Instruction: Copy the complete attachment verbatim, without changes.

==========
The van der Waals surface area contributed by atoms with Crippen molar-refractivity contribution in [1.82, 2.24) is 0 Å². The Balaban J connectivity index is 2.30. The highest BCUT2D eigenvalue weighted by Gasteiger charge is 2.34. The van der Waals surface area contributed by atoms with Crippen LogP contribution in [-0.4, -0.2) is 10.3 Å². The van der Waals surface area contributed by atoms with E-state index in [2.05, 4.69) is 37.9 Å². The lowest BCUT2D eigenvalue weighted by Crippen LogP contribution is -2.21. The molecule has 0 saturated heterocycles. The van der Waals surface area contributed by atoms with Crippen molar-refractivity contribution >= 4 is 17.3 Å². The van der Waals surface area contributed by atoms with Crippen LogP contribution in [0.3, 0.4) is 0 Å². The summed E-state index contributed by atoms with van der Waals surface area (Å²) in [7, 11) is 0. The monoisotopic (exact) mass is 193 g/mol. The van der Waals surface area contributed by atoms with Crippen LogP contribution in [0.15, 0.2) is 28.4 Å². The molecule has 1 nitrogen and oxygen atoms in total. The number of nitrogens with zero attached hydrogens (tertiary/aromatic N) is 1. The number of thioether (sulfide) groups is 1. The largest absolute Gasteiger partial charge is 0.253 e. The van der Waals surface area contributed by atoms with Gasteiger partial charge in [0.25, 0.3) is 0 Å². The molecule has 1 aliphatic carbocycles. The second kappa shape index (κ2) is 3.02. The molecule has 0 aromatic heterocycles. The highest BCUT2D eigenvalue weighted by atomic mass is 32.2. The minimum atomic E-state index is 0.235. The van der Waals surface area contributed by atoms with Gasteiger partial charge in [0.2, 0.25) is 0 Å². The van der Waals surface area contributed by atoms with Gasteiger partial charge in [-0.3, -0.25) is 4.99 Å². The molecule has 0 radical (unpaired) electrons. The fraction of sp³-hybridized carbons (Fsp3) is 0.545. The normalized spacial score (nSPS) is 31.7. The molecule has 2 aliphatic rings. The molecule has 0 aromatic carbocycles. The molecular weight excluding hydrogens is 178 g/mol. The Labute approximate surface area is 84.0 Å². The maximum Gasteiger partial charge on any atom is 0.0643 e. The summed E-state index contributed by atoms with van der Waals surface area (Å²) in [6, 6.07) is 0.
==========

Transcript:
The van der Waals surface area contributed by atoms with Crippen molar-refractivity contribution in [1.82, 2.24) is 0 Å². The Balaban J connectivity index is 2.30. The highest BCUT2D eigenvalue weighted by Gasteiger charge is 2.34. The van der Waals surface area contributed by atoms with Crippen LogP contribution in [-0.4, -0.2) is 10.3 Å². The van der Waals surface area contributed by atoms with E-state index in [2.05, 4.69) is 37.9 Å². The lowest BCUT2D eigenvalue weighted by Crippen LogP contribution is -2.21. The molecule has 0 saturated heterocycles. The van der Waals surface area contributed by atoms with Crippen molar-refractivity contribution >= 4 is 17.3 Å². The van der Waals surface area contributed by atoms with Crippen LogP contribution in [0.3, 0.4) is 0 Å². The summed E-state index contributed by atoms with van der Waals surface area (Å²) in [7, 11) is 0. The monoisotopic (exact) mass is 193 g/mol. The van der Waals surface area contributed by atoms with Crippen LogP contribution in [0.15, 0.2) is 28.4 Å². The molecule has 1 nitrogen and oxygen atoms in total. The number of nitrogens with zero attached hydrogens (tertiary/aromatic N) is 1. The number of thioether (sulfide) groups is 1. The largest absolute Gasteiger partial charge is 0.253 e. The van der Waals surface area contributed by atoms with Gasteiger partial charge in [0.25, 0.3) is 0 Å². The molecule has 1 aliphatic carbocycles. The second kappa shape index (κ2) is 3.02. The molecule has 0 aromatic heterocycles. The highest BCUT2D eigenvalue weighted by atomic mass is 32.2. The minimum atomic E-state index is 0.235. The van der Waals surface area contributed by atoms with Gasteiger partial charge in [0.2, 0.25) is 0 Å². The van der Waals surface area contributed by atoms with Gasteiger partial charge in [-0.3, -0.25) is 4.99 Å². The molecule has 0 radical (unpaired) electrons. The fraction of sp³-hybridized carbons (Fsp3) is 0.545. The normalized spacial score (nSPS) is 31.7. The molecule has 2 aliphatic rings. The molecule has 0 aromatic carbocycles. The molecular weight excluding hydrogens is 178 g/mol. The Labute approximate surface area is 84.0 Å². The maximum Gasteiger partial charge on any atom is 0.0643 e. The summed E-state index contributed by atoms with van der Waals surface area (Å²) in [6, 6.07) is 0.